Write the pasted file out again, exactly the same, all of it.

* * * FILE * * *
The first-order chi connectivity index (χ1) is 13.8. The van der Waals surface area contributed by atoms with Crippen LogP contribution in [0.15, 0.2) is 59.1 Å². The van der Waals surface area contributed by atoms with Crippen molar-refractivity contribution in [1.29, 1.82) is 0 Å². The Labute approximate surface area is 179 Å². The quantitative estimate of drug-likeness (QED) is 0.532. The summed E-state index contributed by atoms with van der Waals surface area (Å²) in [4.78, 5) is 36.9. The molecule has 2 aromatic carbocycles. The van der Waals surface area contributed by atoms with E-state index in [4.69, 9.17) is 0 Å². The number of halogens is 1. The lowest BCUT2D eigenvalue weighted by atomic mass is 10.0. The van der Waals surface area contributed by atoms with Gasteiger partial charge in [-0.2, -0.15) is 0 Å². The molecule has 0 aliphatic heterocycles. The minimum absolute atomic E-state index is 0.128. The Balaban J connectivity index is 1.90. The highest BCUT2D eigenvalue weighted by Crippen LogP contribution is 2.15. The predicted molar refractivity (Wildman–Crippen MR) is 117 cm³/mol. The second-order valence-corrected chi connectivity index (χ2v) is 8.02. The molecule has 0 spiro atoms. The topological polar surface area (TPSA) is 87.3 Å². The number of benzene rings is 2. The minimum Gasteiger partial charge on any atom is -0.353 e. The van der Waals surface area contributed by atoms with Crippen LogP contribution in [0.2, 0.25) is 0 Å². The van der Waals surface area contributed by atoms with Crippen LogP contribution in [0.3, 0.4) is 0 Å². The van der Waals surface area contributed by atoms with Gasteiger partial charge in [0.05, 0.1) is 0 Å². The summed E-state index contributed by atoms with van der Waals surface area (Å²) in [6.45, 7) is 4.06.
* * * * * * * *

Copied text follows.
The first-order chi connectivity index (χ1) is 13.8. The van der Waals surface area contributed by atoms with Crippen LogP contribution in [0.15, 0.2) is 59.1 Å². The van der Waals surface area contributed by atoms with Crippen molar-refractivity contribution in [1.29, 1.82) is 0 Å². The Labute approximate surface area is 179 Å². The quantitative estimate of drug-likeness (QED) is 0.532. The summed E-state index contributed by atoms with van der Waals surface area (Å²) in [4.78, 5) is 36.9. The molecule has 2 aromatic carbocycles. The van der Waals surface area contributed by atoms with E-state index in [4.69, 9.17) is 0 Å². The number of halogens is 1. The lowest BCUT2D eigenvalue weighted by atomic mass is 10.0. The van der Waals surface area contributed by atoms with Gasteiger partial charge in [-0.2, -0.15) is 0 Å². The molecule has 0 aliphatic heterocycles. The minimum absolute atomic E-state index is 0.128. The Balaban J connectivity index is 1.90. The highest BCUT2D eigenvalue weighted by Crippen LogP contribution is 2.15. The predicted molar refractivity (Wildman–Crippen MR) is 117 cm³/mol. The second-order valence-corrected chi connectivity index (χ2v) is 8.02. The molecule has 0 spiro atoms. The topological polar surface area (TPSA) is 87.3 Å². The number of benzene rings is 2. The minimum Gasteiger partial charge on any atom is -0.353 e. The van der Waals surface area contributed by atoms with Crippen LogP contribution in [0.2, 0.25) is 0 Å². The van der Waals surface area contributed by atoms with Crippen LogP contribution in [0.3, 0.4) is 0 Å². The van der Waals surface area contributed by atoms with Gasteiger partial charge in [0.05, 0.1) is 0 Å². The summed E-state index contributed by atoms with van der Waals surface area (Å²) in [6.45, 7) is 4.06.